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Emily Scott Robinson Comes to eTown

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Telluride-based singer-songwriter Emily Scott Robinson remembers being on stage playing “Hometown Hero,” a song she wrote to pay tribute to her cousin James O. Twist, an Afghanistan war veteran who died by suicide in 2019 at the age of 27. She peered into the audience and saw her postmaster, himself a veteran, who had told her during a friendly chat that suicide plagues the veteran community. Around 20 will die by suicide on any given day, he told her.

 

“He came to my concert and heard me play ‘Hometown Hero,’” says Robinson, who will play eTown in Boulder on March 25. “This staunch old man was just standing in the back crying. He was a veteran. His three sons all served in the military. He gave me that statistic and said he calls his sons every day to make sure they are OK.”

 

Robinson last year released “American Siren,” her first on Oh Boy records, founded by legendary songwriter John Prine in the 1980s, and a follow up to her self-released record “Traveling Mercies.”

 

“Hometown Hero” features on the latest album. The song isn’t the only time Robinson, who plays a blend of country and bluegrass, has mined her personal life in her music. She first came to Colorado from North Carolina to work as a victim advocate on domestic violence and sexual assault cases, a job that she says has influenced her songwriting. “Things You Learn The Hard Way” springs from experiences from her own life and those of people who responded to a post on social media in which she sought similar stories about learning through misadventure.

 

Though inspiration comes from a variety of sources for the songwriter, “Hometown Hero” was perhaps the most complex and personally challenging song Robinson has written in her career. Her cousin’s time in Afghanistan was arguably more difficult and more upsetting than that of the average soldier. That’s saying a lot because, as the adage goes, “war is hell.” And James found his own hell. He was attached to a platoon led by Lt. Clint Lorance, who in 2012 ordered men under his command to kill Afghan civilians. He was later convicted of murder but then received a presidential pardon in 2019, less than a month after James died by suicide.

 

“James didn’t even live to see him pardoned,” she says.

 

Robinson says the pardon was incredibly demoralizing to her family, and many people in the military have spoken out against it, because, in their view, it undermined their sense of a moral code. As far as she knows, the other men who served with her cousin were upset about the pardon.

 

“They were there,” she says. “They knew what happened. He basically turned several young people into murderers. They were forced into it. They were faced with either defying his orders and being threatened and punished, or pulling the trigger.”

 

She adds that many members of her cousin’s platoon have died by suicide, drug overdoses and accidents. James was only 19 when he deployed to Afghanistan and was haunted by what happened for years afterward. The unit has come to be known as the “Cursed Platoon,” according to the Washington Post.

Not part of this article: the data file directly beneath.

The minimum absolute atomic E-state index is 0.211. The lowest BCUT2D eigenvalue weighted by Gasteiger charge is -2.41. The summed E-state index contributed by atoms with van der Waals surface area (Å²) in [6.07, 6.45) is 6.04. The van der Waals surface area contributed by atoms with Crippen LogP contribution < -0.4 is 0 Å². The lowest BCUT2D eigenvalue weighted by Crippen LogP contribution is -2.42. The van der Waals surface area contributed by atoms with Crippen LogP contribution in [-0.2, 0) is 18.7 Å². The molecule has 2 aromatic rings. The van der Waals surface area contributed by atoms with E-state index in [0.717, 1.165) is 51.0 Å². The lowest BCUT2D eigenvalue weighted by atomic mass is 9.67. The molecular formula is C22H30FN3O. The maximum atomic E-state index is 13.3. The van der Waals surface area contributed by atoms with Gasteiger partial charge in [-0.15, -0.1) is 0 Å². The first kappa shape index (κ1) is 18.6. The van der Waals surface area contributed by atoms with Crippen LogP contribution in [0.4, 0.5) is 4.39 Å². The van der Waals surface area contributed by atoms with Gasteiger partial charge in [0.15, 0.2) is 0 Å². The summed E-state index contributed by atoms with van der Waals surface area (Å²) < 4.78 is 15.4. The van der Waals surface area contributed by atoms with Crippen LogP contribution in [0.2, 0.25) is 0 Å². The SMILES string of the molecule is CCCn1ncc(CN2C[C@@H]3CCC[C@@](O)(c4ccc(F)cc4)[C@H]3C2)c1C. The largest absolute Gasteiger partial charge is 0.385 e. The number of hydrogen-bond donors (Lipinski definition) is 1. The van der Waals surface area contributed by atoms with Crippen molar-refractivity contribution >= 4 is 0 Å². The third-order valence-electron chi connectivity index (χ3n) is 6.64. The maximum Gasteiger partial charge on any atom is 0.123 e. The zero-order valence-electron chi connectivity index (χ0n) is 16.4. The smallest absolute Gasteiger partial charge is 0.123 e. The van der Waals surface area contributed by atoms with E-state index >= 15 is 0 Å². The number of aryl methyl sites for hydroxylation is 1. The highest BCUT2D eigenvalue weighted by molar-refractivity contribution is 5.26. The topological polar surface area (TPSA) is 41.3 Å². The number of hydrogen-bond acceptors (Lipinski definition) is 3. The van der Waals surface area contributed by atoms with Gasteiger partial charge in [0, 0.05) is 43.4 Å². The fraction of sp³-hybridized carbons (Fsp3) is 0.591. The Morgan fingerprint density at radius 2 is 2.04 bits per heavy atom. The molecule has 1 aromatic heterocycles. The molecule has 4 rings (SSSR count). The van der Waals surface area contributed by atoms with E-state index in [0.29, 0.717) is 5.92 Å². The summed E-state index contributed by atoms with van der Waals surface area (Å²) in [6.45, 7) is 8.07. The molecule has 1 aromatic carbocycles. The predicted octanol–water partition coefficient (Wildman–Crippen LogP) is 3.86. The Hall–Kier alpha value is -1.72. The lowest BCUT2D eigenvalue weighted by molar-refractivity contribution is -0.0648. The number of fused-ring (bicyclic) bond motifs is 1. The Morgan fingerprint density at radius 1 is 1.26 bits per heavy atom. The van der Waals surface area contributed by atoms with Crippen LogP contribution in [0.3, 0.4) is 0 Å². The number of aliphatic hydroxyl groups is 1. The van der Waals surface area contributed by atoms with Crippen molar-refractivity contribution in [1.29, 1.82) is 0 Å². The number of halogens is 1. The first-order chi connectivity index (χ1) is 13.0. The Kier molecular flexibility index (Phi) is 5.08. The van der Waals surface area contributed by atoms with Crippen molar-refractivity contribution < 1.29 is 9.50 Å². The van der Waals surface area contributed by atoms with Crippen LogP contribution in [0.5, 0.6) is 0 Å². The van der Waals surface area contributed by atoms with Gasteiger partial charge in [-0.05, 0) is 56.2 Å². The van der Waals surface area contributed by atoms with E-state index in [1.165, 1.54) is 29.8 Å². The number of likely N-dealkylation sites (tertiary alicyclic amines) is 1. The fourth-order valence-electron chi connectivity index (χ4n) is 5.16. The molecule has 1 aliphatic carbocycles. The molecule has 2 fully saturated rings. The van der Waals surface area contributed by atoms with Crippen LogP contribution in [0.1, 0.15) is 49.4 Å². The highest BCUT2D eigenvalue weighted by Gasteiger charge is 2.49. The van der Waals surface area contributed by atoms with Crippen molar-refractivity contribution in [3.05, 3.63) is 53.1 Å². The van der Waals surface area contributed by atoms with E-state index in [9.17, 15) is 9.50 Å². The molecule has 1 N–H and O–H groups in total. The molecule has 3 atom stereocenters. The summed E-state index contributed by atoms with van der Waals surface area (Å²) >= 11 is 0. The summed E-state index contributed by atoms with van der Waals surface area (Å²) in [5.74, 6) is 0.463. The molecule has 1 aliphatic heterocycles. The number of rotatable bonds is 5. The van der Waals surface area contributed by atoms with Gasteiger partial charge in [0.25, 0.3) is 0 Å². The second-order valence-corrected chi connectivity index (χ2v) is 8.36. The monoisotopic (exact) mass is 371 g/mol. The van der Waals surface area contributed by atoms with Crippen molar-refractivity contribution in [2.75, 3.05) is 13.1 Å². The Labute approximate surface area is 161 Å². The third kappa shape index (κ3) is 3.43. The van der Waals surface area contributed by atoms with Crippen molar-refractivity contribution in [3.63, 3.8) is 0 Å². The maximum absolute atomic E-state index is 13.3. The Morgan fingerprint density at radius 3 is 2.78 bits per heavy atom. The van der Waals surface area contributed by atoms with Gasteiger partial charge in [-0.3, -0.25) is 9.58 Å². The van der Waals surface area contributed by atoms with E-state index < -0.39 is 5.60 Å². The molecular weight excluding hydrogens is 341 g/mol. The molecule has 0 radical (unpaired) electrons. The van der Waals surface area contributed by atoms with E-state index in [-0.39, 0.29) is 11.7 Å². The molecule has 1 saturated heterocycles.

Robinson says that what she has gathered from conversations with family members is that the mission in Afghanistan wasn’t always clear to those deployed there. James told relatives that they were trying to build relationships and rapport with the Afghans and doing service projects in villages and towns. It was all in the interest of keeping the Taliban at bay. It was work that felt undone by Lorance’s crimes. She adds that, although justice came for Lorance — and was later withdrawn — during President Barack Obama’s administration, the men who served under him have largely been ignored, at least in official channels.

 

“James’ platoon wasn’t decorated,” she says. “They weren’t acknowledged. They were all kind of buried, because it was PR crisis for the military. So those people were silenced in talking about their own experiences.”

 

James’ time in Afghanistan, and his reaction to it, wasn’t simple, however.

 

“My cousin James, like most veterans, had a really complicated relationship to his service,” Robinson says. “He was really proud of some of some of the things he was a part of. He was really close to the people he served with.”

 

Robinson says she goes fairly in-depth about her cousin and his struggles before she performs the song in live settings. It’s important for her to tell the story as it has been a long, arduous journey for her family and continues to be so. She’s been surprised by the reaction to the song, because it resonates with so many people, particularly other veterans. As hopeless as James’ story is, she meets veterans who are doing good work and helping their communities become better places to live. It’s heartening to hear a story with a happy ending.

 

 

“There are lots of people doing just incredible things,” she says. “Building resilience and creating these healing spaces for veterans healing through trauma and finding new meaning in civilian life back home.”

 

She adds that she feels fortunate to be able to tell her cousin’s story, sad as it may be, because sometimes people at shows tell her it’s a story they needed to hear to make sense of their own experience.

 

“There are people out there that when they hear this song, it’s a reflection they needed to hear,” she says. “Somebody else had experienced something they went through, losing a friend or a family member.”

 

Emily Scott Robinson plays eTown in Boulder on March 25 at 7 p.m. She is joined by Denver duo LVDY. Tickets cost $20 plus fees and are available at eventbrite.com. More information on etown is available at etown.org. “American Siren” is now available through emilyscottrobinson.com.

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